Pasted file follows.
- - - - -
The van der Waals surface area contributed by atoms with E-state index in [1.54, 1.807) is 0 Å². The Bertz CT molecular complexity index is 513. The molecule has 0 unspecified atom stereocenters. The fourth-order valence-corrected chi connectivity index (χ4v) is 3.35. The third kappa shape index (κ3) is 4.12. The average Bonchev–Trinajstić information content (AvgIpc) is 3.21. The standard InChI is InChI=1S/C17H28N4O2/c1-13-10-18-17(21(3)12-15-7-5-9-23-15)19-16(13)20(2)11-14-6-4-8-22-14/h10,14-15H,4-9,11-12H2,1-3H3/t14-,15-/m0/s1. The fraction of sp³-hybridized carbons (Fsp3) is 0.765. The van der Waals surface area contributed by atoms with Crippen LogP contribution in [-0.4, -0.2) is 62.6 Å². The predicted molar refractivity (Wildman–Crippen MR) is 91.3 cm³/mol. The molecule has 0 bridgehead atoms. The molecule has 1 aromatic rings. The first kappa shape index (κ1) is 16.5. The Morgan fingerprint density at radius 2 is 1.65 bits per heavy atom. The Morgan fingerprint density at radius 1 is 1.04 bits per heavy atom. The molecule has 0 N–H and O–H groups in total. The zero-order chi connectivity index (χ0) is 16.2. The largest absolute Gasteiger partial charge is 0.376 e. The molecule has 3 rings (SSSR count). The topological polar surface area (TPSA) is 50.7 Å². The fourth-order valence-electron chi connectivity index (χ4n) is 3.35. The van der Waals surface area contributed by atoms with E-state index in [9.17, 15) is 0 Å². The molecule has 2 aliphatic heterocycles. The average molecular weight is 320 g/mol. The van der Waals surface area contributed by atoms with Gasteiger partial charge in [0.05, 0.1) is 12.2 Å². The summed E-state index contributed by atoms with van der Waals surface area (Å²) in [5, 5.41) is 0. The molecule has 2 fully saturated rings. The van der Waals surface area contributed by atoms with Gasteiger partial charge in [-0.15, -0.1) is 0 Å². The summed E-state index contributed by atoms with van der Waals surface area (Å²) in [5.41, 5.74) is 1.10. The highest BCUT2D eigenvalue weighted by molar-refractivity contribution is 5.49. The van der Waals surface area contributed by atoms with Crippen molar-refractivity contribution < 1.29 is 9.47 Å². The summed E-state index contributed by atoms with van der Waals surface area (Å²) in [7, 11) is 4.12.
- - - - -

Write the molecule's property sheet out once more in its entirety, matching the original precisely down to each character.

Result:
The van der Waals surface area contributed by atoms with E-state index in [1.54, 1.807) is 0 Å². The Bertz CT molecular complexity index is 513. The molecule has 0 unspecified atom stereocenters. The fourth-order valence-corrected chi connectivity index (χ4v) is 3.35. The third kappa shape index (κ3) is 4.12. The average Bonchev–Trinajstić information content (AvgIpc) is 3.21. The standard InChI is InChI=1S/C17H28N4O2/c1-13-10-18-17(21(3)12-15-7-5-9-23-15)19-16(13)20(2)11-14-6-4-8-22-14/h10,14-15H,4-9,11-12H2,1-3H3/t14-,15-/m0/s1. The fraction of sp³-hybridized carbons (Fsp3) is 0.765. The van der Waals surface area contributed by atoms with Crippen LogP contribution in [-0.4, -0.2) is 62.6 Å². The predicted molar refractivity (Wildman–Crippen MR) is 91.3 cm³/mol. The molecule has 0 bridgehead atoms. The molecule has 1 aromatic rings. The first kappa shape index (κ1) is 16.5. The Morgan fingerprint density at radius 2 is 1.65 bits per heavy atom. The Morgan fingerprint density at radius 1 is 1.04 bits per heavy atom. The molecule has 0 N–H and O–H groups in total. The zero-order chi connectivity index (χ0) is 16.2. The largest absolute Gasteiger partial charge is 0.376 e. The molecule has 3 rings (SSSR count). The topological polar surface area (TPSA) is 50.7 Å². The fourth-order valence-electron chi connectivity index (χ4n) is 3.35. The van der Waals surface area contributed by atoms with E-state index in [9.17, 15) is 0 Å². The molecule has 2 aliphatic heterocycles. The average molecular weight is 320 g/mol. The van der Waals surface area contributed by atoms with Gasteiger partial charge in [0.05, 0.1) is 12.2 Å². The summed E-state index contributed by atoms with van der Waals surface area (Å²) in [5, 5.41) is 0. The molecule has 2 fully saturated rings. The van der Waals surface area contributed by atoms with Gasteiger partial charge in [-0.15, -0.1) is 0 Å². The summed E-state index contributed by atoms with van der Waals surface area (Å²) in [5.41, 5.74) is 1.10. The highest BCUT2D eigenvalue weighted by molar-refractivity contribution is 5.49. The van der Waals surface area contributed by atoms with Crippen molar-refractivity contribution < 1.29 is 9.47 Å². The summed E-state index contributed by atoms with van der Waals surface area (Å²) in [7, 11) is 4.12.